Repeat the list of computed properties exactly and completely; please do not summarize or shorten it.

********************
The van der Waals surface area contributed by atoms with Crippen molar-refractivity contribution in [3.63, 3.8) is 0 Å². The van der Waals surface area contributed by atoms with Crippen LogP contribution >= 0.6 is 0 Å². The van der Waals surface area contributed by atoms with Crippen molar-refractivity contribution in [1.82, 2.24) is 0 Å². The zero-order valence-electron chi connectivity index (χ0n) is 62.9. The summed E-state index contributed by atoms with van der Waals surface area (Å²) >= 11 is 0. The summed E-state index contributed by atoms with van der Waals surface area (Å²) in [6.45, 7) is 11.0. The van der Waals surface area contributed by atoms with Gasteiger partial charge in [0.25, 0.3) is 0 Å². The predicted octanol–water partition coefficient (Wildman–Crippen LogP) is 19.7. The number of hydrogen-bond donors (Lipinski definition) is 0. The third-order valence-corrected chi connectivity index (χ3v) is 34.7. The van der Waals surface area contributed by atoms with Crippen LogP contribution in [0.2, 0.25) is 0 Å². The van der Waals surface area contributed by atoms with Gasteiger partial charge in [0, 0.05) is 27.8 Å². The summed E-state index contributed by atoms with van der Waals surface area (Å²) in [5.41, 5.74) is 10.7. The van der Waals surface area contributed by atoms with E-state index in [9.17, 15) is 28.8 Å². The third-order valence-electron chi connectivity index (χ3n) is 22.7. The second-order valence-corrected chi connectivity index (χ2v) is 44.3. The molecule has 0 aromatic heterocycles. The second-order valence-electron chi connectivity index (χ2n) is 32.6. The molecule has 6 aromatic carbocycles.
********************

The van der Waals surface area contributed by atoms with Crippen molar-refractivity contribution in [3.63, 3.8) is 0 Å². The van der Waals surface area contributed by atoms with Crippen LogP contribution >= 0.6 is 0 Å². The van der Waals surface area contributed by atoms with Crippen molar-refractivity contribution in [1.82, 2.24) is 0 Å². The zero-order valence-electron chi connectivity index (χ0n) is 62.9. The summed E-state index contributed by atoms with van der Waals surface area (Å²) >= 11 is 0. The summed E-state index contributed by atoms with van der Waals surface area (Å²) in [6.45, 7) is 11.0. The van der Waals surface area contributed by atoms with Gasteiger partial charge in [0.25, 0.3) is 0 Å². The predicted octanol–water partition coefficient (Wildman–Crippen LogP) is 19.7. The number of hydrogen-bond donors (Lipinski definition) is 0. The third-order valence-corrected chi connectivity index (χ3v) is 34.7. The van der Waals surface area contributed by atoms with Crippen LogP contribution in [0.2, 0.25) is 0 Å². The van der Waals surface area contributed by atoms with Gasteiger partial charge in [0, 0.05) is 27.8 Å². The summed E-state index contributed by atoms with van der Waals surface area (Å²) in [5.41, 5.74) is 10.7. The van der Waals surface area contributed by atoms with E-state index in [9.17, 15) is 28.8 Å². The third-order valence-electron chi connectivity index (χ3n) is 22.7. The second-order valence-corrected chi connectivity index (χ2v) is 44.3. The molecule has 0 aromatic heterocycles. The second-order valence-electron chi connectivity index (χ2n) is 32.6. The molecule has 6 aromatic carbocycles.